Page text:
Monday, 22 February 2021
Today I rise to report on an issue members of my community raise with me. I know people want Australia to do more on climate change—it's a message I've taken back to Canberra—and tonight I want to report on some of the things our government are doing to address it. Because we believe climate change is real and serious, our government are committed to taking action to address climate change. Our approach has two limbs: mitigation through emissions reduction and practical action on climate resilience and adaptation. We remain committed to achieving our Paris emissions reduction target of 26 per cent by 2030, which will see our emissions per capita fall by half. Emissions are lower than when the coalition came to government and are currently at their lowest level since 1998. Australian emissions are now nearly 17 per cent below 2005 levels, while the OECD average is nine per cent below and New Zealand and Canada are around one per cent below. In 2020 Australia beat its emission reductions targets by 459 million tonnes. Our target is comparable to countries like Canada and Japan and higher than every major economy in Asia. We're focused on achieving our targets through practical, technology driven means. We're establishing bilateral agreements on energy and emissions reduction with each state and territory, and New South Wales and Tasmania have signed up already.
Australia has been described as a world leader in renewables. Our per capita investment in renewables is greater than the United States, Japan and the UK and three times that of Germany or France. More than 2.2 million Australians have rooftop solar panels, which is the highest uptake in the world. New solar and wind technologies are deployed in Australia at a rate which is 10 times faster than the global average. A record 6.3 gigawatts of renewable capacity was installed in 2019, which was a 24 per cent increase on the previous year. Electricity generated by renewables will expand a record 26 per cent in the coming year. Additionally, wind and solar generation in the National Electricity Market is projected to increase by 250 per cent between 2019 and 2022. This is the central reason why the latest official projections indicate that the National Energy Market will be 26 per cent below 2005 emissions levels by 2022, which is eight years ahead of its target.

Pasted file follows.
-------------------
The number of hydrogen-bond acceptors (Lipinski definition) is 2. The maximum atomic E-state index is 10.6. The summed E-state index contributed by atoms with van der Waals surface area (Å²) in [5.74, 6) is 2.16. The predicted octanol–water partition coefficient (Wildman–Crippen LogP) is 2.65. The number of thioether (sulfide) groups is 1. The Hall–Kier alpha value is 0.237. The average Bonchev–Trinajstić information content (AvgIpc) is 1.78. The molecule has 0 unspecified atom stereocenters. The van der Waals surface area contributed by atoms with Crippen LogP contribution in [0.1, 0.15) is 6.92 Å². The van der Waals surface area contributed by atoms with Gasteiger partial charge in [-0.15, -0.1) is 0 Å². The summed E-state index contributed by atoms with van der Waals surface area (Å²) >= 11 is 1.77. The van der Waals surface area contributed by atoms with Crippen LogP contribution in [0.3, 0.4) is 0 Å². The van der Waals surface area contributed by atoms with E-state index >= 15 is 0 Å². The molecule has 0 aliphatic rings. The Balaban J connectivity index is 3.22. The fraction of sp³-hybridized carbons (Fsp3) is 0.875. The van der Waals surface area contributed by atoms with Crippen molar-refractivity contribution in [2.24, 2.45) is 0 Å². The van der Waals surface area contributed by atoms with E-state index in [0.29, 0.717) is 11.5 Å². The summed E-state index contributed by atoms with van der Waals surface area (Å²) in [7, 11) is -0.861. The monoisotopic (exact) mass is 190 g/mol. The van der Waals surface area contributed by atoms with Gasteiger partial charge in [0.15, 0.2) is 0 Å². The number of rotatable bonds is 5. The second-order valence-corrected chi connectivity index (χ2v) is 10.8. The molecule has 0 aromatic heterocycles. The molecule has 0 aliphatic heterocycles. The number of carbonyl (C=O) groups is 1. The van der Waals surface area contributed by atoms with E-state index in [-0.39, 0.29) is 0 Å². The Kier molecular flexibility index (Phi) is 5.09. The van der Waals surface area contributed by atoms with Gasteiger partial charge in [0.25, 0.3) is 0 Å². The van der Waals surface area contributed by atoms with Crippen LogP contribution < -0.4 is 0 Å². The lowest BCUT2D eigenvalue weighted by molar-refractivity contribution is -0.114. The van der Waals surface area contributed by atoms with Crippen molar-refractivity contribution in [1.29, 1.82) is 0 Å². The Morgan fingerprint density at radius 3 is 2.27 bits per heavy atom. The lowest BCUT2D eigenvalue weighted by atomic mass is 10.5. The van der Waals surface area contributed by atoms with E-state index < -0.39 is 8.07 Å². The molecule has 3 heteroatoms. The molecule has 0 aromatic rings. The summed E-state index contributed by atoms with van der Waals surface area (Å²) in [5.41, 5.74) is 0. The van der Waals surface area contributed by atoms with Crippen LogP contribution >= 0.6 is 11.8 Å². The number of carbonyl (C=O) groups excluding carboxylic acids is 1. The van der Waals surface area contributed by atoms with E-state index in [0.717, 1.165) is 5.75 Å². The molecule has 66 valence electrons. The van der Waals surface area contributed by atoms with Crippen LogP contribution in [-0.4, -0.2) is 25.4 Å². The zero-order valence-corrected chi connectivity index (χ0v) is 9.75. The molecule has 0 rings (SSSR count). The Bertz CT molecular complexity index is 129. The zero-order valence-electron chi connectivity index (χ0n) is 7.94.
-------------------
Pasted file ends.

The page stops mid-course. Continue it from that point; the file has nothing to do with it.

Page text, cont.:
Our government's Clean Energy Finance Corporation has invested $10 billion to drive down the cost of renewables, and we've developed investment in battery and pumped hydro energy storage through the $1 billion Grid Reliability Fund. We're investing $1.42 billion in supporting the expansion of the Snowy hydro scheme and the development of the technology needed to realise Tasmania's Battery of the Nation vision. This is in addition to our $500 million hydrogen strategy, which will position Australia as a key player in the emerging hydrogen market. We also recognise that accessing domestic gas supplies is an essential component in developing a credible energy transition plan for Australia. Gas will help us bridge the transition gap, while other investments can be scaled to an affordable and available level.
The government's technology investment road map will help guide government and private sector investment in renewable energy going forward so that renewable alternatives can be scaled to a level that makes them economically and environmentally viable. We've always said that the pathway for reducing Australia's emissions needs to be based on technology, not taxes. Climate resilience and adaptation is also an important component of our response. Climate resilience and adaptation must involve serious attention to hazard reduction, which has a direct impact on the safety of Australians living in bush environments, such as the Berowra electorate. Our government is pursuing greater national transparency and accountability around those measures. The $5 billion Future Drought Fund will play an essential role in supporting practical, resilience-building measures. These measures include small-scale water infrastructure, improved information on local climate variability, sustainable stock management, and soil and water generation.
The new Emergency Response Fund will be directing part of its annual $200 million funding towards preparedness for and recovery from future disaster events. The National Water Grid Authority will also provide national leadership on guiding investment in water security and generating a comprehensive, integrated plan to help drought-proof our water supply. The Reef 2050 plan is receiving $1.19 billion in Commonwealth funding to support the ongoing resilience of the Great Barrier Reef. We're also supporting our Pacific family in their climate resilience measures. The CSIRO and the Chief Scientist have been tasked with presenting recommendations on further practical resilience and mitigation measures going forward. This, in tandem with our waste and recycling policies, which will see an increase in waste reduction and an increase in recycling, shows that Australia is on the right track. We're taking action on climate change and protecting the environment for future generations.